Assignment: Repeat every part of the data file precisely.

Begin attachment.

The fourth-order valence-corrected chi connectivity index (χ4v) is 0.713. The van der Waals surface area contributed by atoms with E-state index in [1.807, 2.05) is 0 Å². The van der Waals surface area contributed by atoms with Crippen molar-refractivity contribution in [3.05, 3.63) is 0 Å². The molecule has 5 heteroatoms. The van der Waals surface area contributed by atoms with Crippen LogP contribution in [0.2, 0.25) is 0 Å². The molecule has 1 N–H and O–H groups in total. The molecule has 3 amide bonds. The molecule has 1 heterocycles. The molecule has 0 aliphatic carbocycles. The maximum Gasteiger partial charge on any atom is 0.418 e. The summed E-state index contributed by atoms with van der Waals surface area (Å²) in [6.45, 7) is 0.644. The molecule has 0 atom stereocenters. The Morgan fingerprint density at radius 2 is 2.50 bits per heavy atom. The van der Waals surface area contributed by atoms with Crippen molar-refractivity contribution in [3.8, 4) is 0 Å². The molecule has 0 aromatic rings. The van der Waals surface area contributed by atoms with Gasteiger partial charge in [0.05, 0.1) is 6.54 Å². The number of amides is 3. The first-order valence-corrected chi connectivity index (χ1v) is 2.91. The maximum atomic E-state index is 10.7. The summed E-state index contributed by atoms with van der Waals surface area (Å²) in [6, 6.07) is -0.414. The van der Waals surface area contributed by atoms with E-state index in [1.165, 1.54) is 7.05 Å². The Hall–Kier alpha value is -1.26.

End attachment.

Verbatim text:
The fourth-order valence-corrected chi connectivity index (χ4v) is 0.713. The van der Waals surface area contributed by atoms with E-state index in [1.807, 2.05) is 0 Å². The van der Waals surface area contributed by atoms with Crippen molar-refractivity contribution in [3.05, 3.63) is 0 Å². The molecule has 5 heteroatoms. The van der Waals surface area contributed by atoms with Crippen LogP contribution in [0.2, 0.25) is 0 Å². The molecule has 1 N–H and O–H groups in total. The molecule has 3 amide bonds. The molecule has 1 heterocycles. The molecule has 0 aliphatic carbocycles. The maximum Gasteiger partial charge on any atom is 0.418 e. The summed E-state index contributed by atoms with van der Waals surface area (Å²) in [6.45, 7) is 0.644. The molecule has 0 atom stereocenters. The Morgan fingerprint density at radius 2 is 2.50 bits per heavy atom. The van der Waals surface area contributed by atoms with Crippen molar-refractivity contribution in [3.8, 4) is 0 Å². The molecule has 0 aromatic rings. The van der Waals surface area contributed by atoms with Gasteiger partial charge in [0.05, 0.1) is 6.54 Å². The number of amides is 3. The first-order valence-corrected chi connectivity index (χ1v) is 2.91. The maximum atomic E-state index is 10.7. The summed E-state index contributed by atoms with van der Waals surface area (Å²) in [6, 6.07) is -0.414. The van der Waals surface area contributed by atoms with E-state index in [1.165, 1.54) is 7.05 Å². The Hall–Kier alpha value is -1.26.